Charli is right to focus our IHL debate on AWS. In Peter's book, remotely-controlled weapons and those with genuine targeting autonomy are both discussed as "robotic", but I would concur that the latter pose greater challenges.

It should be noted, however, that even if humans are not "in the loop" with regard to the decision to fire, they are in the loop--even with AWS—with regard to the command decision of when, when, and how to deploy and use the weapons system involved. Almost all anti-tank and naval mines are AWS, and with the exception of some of the latter are incapable of much target discrimination. The international community has not chosen to place any additional convention restrictions on use of the former, and while there are restrictions on the latter under Hague Convention VIII (1907) they are fairly easily circumvented in practice (through warnings to civilian shipping).

There are two reasons for this, I think. The first is a theoretical assumption that the act of deployment involves a degree of discrimination. If you place AT mines in an off-road area, for example, there is little chance that they will be triggered by civilian traffic. Deploy the same mines on a highway subject to heavy civilian traffic, however, and you have a potential war crime. Given this, international law regulates the deployment, not the weapon.

The second reason is a practical question of lethality. AP landmines were prohibited not just because of discrimination reasons (although that was the normative logic for doing so), but also because of lethality—the numbers of civilians being killed was very large indeed. Had their social cost not been so high, the discrimination issue alone would not have been enough to force international action on the issue in the face of their clear military utility.

A second issue concerns what we consider the category of AWS to include. Does it include the increasing number of fire-and-forget weapons systems (such as naval SSMs, and a growing number of air and artillery submunitions) that have an autonomous ability to search for targets once they reach a preprogrammed area? Does it include weapons which, by their very nature, are capable of changing targets mid-course as a function of their guidance technology (some IR-seeking AAM would fall into this category, for example)? While such weapons have a human in the loop with regard to the initial firing decision, that same human has no ability to assure that the target that what the weapon eventually "locks on" is indeed the intended target, or even a permissable one.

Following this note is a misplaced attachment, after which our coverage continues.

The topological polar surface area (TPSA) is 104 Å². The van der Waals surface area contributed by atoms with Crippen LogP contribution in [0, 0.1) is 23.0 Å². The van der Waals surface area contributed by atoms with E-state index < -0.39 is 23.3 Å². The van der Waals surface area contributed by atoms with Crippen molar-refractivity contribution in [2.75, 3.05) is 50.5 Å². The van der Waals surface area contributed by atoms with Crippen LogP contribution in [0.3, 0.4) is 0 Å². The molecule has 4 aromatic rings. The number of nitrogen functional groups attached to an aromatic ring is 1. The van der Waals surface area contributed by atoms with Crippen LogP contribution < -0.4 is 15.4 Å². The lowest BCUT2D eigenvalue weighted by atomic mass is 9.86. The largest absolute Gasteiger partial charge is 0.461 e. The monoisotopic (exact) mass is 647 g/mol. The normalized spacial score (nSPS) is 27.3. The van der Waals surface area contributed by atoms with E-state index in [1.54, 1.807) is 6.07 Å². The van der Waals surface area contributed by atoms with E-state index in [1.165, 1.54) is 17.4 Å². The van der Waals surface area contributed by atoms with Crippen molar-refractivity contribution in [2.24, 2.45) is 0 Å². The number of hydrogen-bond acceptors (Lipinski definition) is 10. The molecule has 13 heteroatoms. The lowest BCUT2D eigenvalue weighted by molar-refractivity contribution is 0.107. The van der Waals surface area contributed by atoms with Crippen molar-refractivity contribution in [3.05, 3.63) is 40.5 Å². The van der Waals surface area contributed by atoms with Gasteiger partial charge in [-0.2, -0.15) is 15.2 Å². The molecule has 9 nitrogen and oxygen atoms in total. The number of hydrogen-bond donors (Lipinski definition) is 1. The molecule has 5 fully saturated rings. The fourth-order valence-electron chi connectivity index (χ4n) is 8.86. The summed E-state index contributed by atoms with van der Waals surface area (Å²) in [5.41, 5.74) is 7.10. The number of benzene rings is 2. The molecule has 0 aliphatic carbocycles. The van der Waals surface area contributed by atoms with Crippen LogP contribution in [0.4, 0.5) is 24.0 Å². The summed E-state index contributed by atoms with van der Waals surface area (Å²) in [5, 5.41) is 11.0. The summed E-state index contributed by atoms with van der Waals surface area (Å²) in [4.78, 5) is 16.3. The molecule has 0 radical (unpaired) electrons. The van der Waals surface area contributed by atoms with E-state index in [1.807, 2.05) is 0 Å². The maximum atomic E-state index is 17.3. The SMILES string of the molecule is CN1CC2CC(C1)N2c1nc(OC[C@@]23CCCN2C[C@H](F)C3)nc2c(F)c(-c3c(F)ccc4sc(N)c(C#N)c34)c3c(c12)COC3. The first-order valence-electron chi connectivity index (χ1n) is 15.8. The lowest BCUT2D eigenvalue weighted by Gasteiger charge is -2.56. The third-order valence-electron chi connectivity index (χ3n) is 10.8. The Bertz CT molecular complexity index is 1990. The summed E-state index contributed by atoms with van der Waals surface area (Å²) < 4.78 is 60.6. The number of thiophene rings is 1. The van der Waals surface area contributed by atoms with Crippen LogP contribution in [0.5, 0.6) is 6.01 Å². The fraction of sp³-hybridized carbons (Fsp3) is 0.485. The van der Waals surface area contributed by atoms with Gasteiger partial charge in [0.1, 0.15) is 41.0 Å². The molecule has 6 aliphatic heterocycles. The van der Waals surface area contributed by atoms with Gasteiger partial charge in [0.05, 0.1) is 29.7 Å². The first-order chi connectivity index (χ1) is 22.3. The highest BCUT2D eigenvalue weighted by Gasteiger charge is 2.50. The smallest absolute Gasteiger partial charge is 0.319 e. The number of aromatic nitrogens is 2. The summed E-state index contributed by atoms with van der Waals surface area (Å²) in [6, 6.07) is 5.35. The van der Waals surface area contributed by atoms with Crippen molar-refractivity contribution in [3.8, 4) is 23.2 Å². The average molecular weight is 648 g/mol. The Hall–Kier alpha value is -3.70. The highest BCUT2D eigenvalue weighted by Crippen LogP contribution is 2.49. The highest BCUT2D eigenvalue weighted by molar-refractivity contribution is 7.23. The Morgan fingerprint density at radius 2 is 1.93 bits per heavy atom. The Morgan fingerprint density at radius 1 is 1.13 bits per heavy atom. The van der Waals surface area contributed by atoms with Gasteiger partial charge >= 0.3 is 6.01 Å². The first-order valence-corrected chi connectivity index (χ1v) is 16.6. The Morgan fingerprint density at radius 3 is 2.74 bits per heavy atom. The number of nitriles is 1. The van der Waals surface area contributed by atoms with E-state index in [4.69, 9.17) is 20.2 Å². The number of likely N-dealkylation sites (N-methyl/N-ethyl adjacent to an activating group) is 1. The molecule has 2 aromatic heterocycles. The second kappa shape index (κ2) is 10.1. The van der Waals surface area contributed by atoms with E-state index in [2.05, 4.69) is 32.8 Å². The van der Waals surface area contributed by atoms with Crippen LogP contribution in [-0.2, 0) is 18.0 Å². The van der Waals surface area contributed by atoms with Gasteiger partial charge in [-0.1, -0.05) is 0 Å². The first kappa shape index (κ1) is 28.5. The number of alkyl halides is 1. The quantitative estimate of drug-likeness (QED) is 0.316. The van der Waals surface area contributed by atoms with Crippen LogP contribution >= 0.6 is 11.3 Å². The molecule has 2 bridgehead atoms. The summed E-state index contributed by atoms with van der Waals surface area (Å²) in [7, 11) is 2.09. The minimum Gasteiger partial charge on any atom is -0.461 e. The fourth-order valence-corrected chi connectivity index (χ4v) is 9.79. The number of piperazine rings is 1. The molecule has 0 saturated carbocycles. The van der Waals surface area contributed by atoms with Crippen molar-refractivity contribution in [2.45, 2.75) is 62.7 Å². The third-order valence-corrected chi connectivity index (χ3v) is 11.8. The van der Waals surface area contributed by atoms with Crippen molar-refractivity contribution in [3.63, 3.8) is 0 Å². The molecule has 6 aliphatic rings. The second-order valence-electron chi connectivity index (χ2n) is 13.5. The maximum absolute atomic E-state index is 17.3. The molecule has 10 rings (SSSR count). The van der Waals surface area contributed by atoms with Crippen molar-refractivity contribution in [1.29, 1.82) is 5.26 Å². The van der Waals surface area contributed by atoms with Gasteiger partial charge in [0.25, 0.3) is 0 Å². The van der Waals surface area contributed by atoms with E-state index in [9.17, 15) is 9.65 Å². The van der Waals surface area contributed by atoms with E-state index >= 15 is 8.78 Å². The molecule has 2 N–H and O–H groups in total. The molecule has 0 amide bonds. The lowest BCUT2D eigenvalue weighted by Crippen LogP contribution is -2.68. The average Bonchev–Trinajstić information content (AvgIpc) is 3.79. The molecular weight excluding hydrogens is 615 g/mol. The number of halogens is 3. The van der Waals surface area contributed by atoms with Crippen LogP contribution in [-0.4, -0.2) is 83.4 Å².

Again, IHL presumes that the key issue with regard to such weapons is the context in which they are used. Firing a naval SSM against the suspected location of an enemy battlegroup at sea, away from shipping lanes, would not generally be considered a violation of the laws of war, even if you couldn't absolutely guarantee targeting or fully discriminate between targets at the range at which you detected and acquired them. Firing an SSM in search-and-target mode into a busy shipping lane would be a very different thing.

As for the case of the "robot cannon in South Africa that killed 9 people when it malfunctioned," I believe that Peter has an incorrect account of what happened (p. 196). In fact, the SADF investigation found that a simple spring pin sheared, causing the interface between the hand/motor actuator selector lever and the traverse gearbox to break during engagement and thereby making it impossible to control the weapon. Ironically, therefore, it wasn't that the robotic/autonomous part of the Oerlikon GDF-005 malfunctioned, but rather the reverse: neither the automated controls nor humans on the ground were able to control what was essentially simple, broken machinery.

Apr 3, 2009 at 1:34 | Unregistered CommenterRex Brynen

Rex, thanks for this thoughtful response - and for the clarification about the SADF case.

To answer your question about AWS - I think you make an important point about context, and I could see the rules developing along the lines of a clarification regarding use rather than a complete ban. However,your analogy to naval SSMs firing at battlegroups v. shipping lanes only proves the point that these weapons cannot be trusted to discriminate themselves between civilian and noncivilian targets, and therefore humans need to make initial targeting decisions. Contexts in which the issues of autonomy and discrimination would arise less at seatthen and more in stability and support operations, or where AWS are being used as sentries in border areas.

Apr 3, 2009 at 16:39 | Unregistered CommenterCharli Carpenter